WASHINGTON – Sales of new homes rose more than projected in July to match a two-year high, a sign the industry that helped trigger the recession is recovering.
Sales climbed 3.6 percent to a 372,000 annual pace, following a 359,000 rate in June that was higher than previously estimated, figures from the Commerce Department showed Thursday.
Last months rate was the same as in May, which was the strongest since April 2010. The median forecast of 72 economists surveyed by Bloomberg called for a rise to 365,000.
Buyers are returning to the market to take advantage of cheaper properties and record-low mortgage rates, helping to boost orders at builders such as Toll Brothers.
Competition from foreclosures, unemployment exceeding 8 percent and limited credit pose hurdles to a more pronounced rebound, one reason Federal Reserve policymakers are monitoring housing data.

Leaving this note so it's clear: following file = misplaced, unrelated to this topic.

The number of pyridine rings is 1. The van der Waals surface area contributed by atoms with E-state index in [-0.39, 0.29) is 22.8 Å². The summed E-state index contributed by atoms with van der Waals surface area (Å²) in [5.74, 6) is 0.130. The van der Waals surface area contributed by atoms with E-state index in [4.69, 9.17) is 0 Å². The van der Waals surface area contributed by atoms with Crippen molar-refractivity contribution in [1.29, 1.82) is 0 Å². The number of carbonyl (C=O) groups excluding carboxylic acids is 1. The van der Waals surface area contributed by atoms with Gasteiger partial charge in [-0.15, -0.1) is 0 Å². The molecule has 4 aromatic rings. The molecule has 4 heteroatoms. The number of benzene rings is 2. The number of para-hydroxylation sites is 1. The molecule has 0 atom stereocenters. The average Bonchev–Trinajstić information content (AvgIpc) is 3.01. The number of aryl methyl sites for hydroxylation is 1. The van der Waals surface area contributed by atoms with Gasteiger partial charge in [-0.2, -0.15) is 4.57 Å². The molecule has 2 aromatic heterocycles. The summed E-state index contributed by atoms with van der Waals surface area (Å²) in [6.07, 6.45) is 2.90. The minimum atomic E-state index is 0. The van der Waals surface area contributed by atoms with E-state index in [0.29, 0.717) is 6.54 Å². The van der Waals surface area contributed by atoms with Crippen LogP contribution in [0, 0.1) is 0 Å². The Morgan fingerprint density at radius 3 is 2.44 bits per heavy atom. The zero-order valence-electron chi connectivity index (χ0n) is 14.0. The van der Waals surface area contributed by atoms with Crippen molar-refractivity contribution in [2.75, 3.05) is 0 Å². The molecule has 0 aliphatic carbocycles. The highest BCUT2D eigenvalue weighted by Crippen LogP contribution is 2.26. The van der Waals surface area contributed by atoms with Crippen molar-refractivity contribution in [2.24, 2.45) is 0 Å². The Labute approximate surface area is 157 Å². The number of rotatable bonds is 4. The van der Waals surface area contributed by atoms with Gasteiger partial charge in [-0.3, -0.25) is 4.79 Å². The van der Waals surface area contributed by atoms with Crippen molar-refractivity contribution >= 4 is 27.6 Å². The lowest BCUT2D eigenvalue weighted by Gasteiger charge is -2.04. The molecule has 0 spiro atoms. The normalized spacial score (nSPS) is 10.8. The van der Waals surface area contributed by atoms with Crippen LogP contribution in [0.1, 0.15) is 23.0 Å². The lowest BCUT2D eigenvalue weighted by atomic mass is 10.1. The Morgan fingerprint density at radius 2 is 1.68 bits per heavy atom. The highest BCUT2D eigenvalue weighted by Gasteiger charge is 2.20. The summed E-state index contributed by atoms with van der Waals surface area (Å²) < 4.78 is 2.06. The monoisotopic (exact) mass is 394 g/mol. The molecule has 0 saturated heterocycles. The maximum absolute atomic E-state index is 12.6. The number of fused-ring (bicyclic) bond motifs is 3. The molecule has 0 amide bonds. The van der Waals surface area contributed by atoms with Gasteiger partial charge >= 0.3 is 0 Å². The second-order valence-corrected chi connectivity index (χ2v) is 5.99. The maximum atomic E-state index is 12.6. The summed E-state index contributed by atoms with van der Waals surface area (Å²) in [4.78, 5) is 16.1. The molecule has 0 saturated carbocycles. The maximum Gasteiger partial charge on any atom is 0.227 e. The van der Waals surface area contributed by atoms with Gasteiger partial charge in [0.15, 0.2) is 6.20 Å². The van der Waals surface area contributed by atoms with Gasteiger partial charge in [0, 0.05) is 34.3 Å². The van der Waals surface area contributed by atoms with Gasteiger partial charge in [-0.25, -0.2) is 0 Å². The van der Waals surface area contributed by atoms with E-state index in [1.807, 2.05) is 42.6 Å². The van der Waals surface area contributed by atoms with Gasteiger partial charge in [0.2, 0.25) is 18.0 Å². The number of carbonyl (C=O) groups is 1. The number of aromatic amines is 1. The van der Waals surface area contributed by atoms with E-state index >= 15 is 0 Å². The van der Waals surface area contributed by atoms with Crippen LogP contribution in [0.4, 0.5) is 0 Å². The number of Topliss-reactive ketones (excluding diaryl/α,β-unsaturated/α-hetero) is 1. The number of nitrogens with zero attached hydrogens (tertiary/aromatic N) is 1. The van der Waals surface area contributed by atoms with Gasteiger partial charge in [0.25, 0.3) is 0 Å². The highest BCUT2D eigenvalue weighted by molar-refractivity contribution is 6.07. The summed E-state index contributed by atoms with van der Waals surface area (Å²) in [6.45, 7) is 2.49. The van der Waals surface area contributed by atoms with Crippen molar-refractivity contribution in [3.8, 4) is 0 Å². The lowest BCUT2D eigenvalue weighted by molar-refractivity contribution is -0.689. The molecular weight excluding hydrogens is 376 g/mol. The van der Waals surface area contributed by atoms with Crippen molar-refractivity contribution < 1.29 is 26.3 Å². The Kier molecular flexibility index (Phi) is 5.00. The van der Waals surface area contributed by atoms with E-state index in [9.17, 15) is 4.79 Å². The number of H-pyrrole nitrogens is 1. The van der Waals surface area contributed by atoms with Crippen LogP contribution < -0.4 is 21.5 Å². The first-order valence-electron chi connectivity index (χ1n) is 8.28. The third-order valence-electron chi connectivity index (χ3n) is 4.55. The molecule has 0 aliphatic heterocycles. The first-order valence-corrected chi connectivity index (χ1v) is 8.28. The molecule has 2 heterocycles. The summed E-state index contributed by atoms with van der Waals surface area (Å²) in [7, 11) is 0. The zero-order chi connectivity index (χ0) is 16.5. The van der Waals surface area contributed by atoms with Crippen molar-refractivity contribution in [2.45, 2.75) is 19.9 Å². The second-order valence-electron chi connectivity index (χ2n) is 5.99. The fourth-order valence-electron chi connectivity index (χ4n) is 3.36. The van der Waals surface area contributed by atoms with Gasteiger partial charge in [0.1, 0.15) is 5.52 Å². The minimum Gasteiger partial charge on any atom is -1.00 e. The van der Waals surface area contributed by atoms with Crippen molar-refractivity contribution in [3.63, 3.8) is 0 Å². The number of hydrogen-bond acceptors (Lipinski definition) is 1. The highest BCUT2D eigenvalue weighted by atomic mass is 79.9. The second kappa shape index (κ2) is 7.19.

The new-home market is clearly signaling a steady and fairly strong recovery, said Michael Englund, chief economist at Action Economics in Boulder, Colo. Demand should continue to climb right on into 2013.
Estimates of economists surveyed ranged from 340,000 to 400,000. Junes reading was previously reported as 350,000.
Sales of new houses were up 25 percent from a year ago, Thursdays report from the Commerce Department showed. The median price for a new house decreased 2.5 percent in July from the same month last year, to $224,200.
Purchases rose in two of four regions last month, led by a 77 percent surge in the Northeast, making up for a 55 percent plunge in June, the Commerce Department report showed.
New-home sales climbed 7.7 percent in the Midwest, and fell 1.6 percent in the South and 0.9 percent in the West.